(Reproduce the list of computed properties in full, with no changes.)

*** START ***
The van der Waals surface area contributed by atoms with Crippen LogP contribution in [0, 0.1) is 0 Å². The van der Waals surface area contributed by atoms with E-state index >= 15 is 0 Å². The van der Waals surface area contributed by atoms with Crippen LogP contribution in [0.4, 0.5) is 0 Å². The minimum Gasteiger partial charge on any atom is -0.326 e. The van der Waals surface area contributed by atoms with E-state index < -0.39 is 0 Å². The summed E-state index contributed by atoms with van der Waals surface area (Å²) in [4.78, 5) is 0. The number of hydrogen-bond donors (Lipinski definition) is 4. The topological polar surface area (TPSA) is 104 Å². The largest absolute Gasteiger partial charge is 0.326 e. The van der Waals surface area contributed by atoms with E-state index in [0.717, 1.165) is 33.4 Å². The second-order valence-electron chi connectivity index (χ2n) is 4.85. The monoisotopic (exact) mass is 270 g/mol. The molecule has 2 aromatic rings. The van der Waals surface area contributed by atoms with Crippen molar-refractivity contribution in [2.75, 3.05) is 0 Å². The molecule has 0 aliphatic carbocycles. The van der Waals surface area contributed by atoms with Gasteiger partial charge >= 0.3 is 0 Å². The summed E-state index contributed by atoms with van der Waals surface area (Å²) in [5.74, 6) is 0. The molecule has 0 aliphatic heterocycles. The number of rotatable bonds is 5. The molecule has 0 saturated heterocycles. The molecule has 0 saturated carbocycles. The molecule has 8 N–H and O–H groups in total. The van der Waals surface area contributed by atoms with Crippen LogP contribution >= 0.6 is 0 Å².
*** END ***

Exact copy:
The van der Waals surface area contributed by atoms with Crippen LogP contribution in [0, 0.1) is 0 Å². The van der Waals surface area contributed by atoms with E-state index >= 15 is 0 Å². The van der Waals surface area contributed by atoms with Crippen LogP contribution in [0.4, 0.5) is 0 Å². The minimum Gasteiger partial charge on any atom is -0.326 e. The van der Waals surface area contributed by atoms with E-state index < -0.39 is 0 Å². The summed E-state index contributed by atoms with van der Waals surface area (Å²) in [4.78, 5) is 0. The number of hydrogen-bond donors (Lipinski definition) is 4. The topological polar surface area (TPSA) is 104 Å². The largest absolute Gasteiger partial charge is 0.326 e. The van der Waals surface area contributed by atoms with E-state index in [0.717, 1.165) is 33.4 Å². The second-order valence-electron chi connectivity index (χ2n) is 4.85. The monoisotopic (exact) mass is 270 g/mol. The molecule has 2 aromatic rings. The van der Waals surface area contributed by atoms with Crippen molar-refractivity contribution in [2.75, 3.05) is 0 Å². The molecule has 0 aliphatic carbocycles. The van der Waals surface area contributed by atoms with Gasteiger partial charge >= 0.3 is 0 Å². The summed E-state index contributed by atoms with van der Waals surface area (Å²) in [5.74, 6) is 0. The molecule has 0 aliphatic heterocycles. The number of rotatable bonds is 5. The molecule has 0 saturated heterocycles. The molecule has 0 saturated carbocycles. The molecule has 8 N–H and O–H groups in total. The van der Waals surface area contributed by atoms with Crippen LogP contribution >= 0.6 is 0 Å².